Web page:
CAAMP Response to Draft Guideline B-20 Residential Mortgage Underwriting Practices and Procedures
Back in March of this year, OSFI (Office of the Superintendent of Financial Institutions Canada) released their draft recommendations to banks and other federally regulated lenders to tighten underwriting practices. The OSFI was calling on banks to submit their feedback to the suggested changes with the deadline being this past Tuesday, May 1st.
The Canadian Association of Accredited Mortgage Professionals (CAAMP) is Canada’s national mortgage industry association, representing the largest and most respected network of mortgage professionals in the country. CAAMP chose to comment on 5 areas surrounding the 18 pages of recommendations released by OSFI: (1) loan documentation, (2) debt service charge (additional assessment criteria), (3) loan to value ratios, (4) down payments and (5) home equity lines of credit (HELOC).
You can find the entire report from CAAMP here.
Loan Documentation and Underwriting
In terms of the loan documentation, it sounds as though OSFI has suggested that at renewal, a client must re-qualify and endure the entire underwriting process. CAAMP and others alike are looking for clarification around this proposed change. If the idea behind this is to literally re-qualify the client, CAAMP does not support this movement. How would you feel if when your mortgage came up for renewal, you’ve made all of your payments on time, but somehow you no longer “qualify” for that mortgage? This might be due to the fact that you are now retired or your income isn’t what it used to be.
The idea of re-qualifying for a mortgage that you’ve been compliant with seems a little backwards to most…myself included. The majority would support the idea of re-assessing the risk at the time of renewal, but find it unnecessary to go through the whole underwriting process again. CAAMP has suggested that implementing such a process “would result in a number of properties hitting the market at the same time thereby driving down prices”. I find this to be a little dramatic as I don’t believe that a large number of consumers wouldn’t re-qualify … but I do agree that re-qualifying is redundant.
OSFI has also proposed that any cash back amounts received from mortgages should not be used as any part of the down payment. CAAMP has sided with OSFI on this change and supports the idea that borrowers should have “skin in the game” (one of the 5 C’s of credit). There was a reason that the Minister of Finance ended the no down payment mortgage back in 2008…and it wasn’t to spark creativity among borrowers by using a 5 per cent cash back product to satisfy the minimum down payment requirement. I agree! Borrowers should have some capital to put towards what likely will be the biggest loan they will ever have.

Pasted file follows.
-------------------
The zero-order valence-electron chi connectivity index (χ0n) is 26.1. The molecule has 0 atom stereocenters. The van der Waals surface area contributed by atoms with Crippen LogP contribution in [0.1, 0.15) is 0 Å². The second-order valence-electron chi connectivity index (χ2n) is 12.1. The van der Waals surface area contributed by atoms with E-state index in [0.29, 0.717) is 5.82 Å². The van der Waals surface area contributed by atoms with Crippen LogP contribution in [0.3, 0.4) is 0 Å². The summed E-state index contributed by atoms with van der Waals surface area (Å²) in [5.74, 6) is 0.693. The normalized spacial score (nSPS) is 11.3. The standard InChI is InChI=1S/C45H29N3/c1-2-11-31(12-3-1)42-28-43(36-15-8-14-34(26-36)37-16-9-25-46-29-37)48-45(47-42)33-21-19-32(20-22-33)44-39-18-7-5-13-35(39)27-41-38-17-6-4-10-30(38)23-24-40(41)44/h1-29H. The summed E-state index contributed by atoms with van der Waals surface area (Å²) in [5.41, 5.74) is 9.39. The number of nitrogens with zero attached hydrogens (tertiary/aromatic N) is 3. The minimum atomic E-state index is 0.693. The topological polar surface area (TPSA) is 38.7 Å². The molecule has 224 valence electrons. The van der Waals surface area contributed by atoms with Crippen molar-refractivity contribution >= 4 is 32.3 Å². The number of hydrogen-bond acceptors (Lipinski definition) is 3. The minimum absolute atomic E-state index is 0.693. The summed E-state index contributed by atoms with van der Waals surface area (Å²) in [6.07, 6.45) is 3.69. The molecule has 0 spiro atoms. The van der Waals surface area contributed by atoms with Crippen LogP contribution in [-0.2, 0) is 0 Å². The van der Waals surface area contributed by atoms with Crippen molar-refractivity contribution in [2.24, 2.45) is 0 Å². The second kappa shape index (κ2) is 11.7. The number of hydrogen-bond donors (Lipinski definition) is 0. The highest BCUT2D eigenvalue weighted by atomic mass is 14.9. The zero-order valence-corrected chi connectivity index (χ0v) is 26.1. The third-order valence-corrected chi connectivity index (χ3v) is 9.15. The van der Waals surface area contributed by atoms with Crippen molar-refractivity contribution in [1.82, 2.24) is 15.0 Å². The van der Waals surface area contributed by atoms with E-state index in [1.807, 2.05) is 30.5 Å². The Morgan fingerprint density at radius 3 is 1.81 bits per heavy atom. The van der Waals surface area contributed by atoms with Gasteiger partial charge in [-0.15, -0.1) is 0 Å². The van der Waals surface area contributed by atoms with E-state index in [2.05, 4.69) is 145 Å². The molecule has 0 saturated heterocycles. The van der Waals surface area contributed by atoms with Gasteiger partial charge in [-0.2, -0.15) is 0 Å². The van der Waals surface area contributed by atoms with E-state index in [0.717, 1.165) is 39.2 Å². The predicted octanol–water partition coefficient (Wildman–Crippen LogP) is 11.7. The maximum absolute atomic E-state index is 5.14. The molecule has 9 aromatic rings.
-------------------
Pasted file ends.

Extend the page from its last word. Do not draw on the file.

The Mortgage Market in Canada
Canada’s mortgage market is said to be a model to markets around the world. Our success distinguishes us from the rest of the world. We can attribute our success to the regulations that we have in place, and the governing bodies who ensure compliance. The demise of the American mortgage marketplace and the bailouts that the U.K. banks had experienced should be a reminder that sound policies are a cornerstone to our success, and although tedious it is important that we review and alter them periodically.
StatsCan released a report on Canada’s GDP for February 2012. Due to a weak global demand and temporary mining closures in February (namely across potash and nickel mines in Saskatchewan), overall real GDP declined 0.2 per cent. Canada experienced decreases across its agriculture and forestry, mining and oil and gas, manufacturing, utilities, and retail sectors which wasn’t offset by the increases across construction, wholesale, financial and insurance, education, health, and public administration sectors.
So let’s focus on the areas that are directly speaking to the mortgage and housing industry. Construction rose 0.5 per cent in February due to increases in residential and non-residential building constructions. Output of real estate agents and brokers also increased 1.1 per cent in February due to increased activity in the home resale market. And finally the finance and industry sector climbed 0.5 per cent. All good news!
RateSupermarket.ca Week in Review
It feels funny to report a notable change to the best mortgage rate page since rates have been so stagnant for the last little while. However the 3 year variable rate has increase by 15 bps over the last week, leaving the best rate in Canada right now sitting at prime – 0.10. The only other increase to rates over the last week was the 5 year fixed rate, up 5 bps from last week and sitting at 3.14 per cent. Do you want to know when the best mortgage rates change? Be the first to know and sign up for RateAlert, RateSupermarket.ca will e-mail you a daily digest of the mortgage rates that have changed in your area!
Still hot in the number one spot for the most popular searched mortgage rate is the 5 year fixed mortgage rate with a 47.3 per cent viewing rate. Following the 5 year fixed is the the 5 year variable rate which sparked an interest in 22.9 per cent of RateSupermarket.ca’s visitors, the 10 year fixed which was searched by 9 per cent and finally the 3 year fixed searched by 5.7 per cent.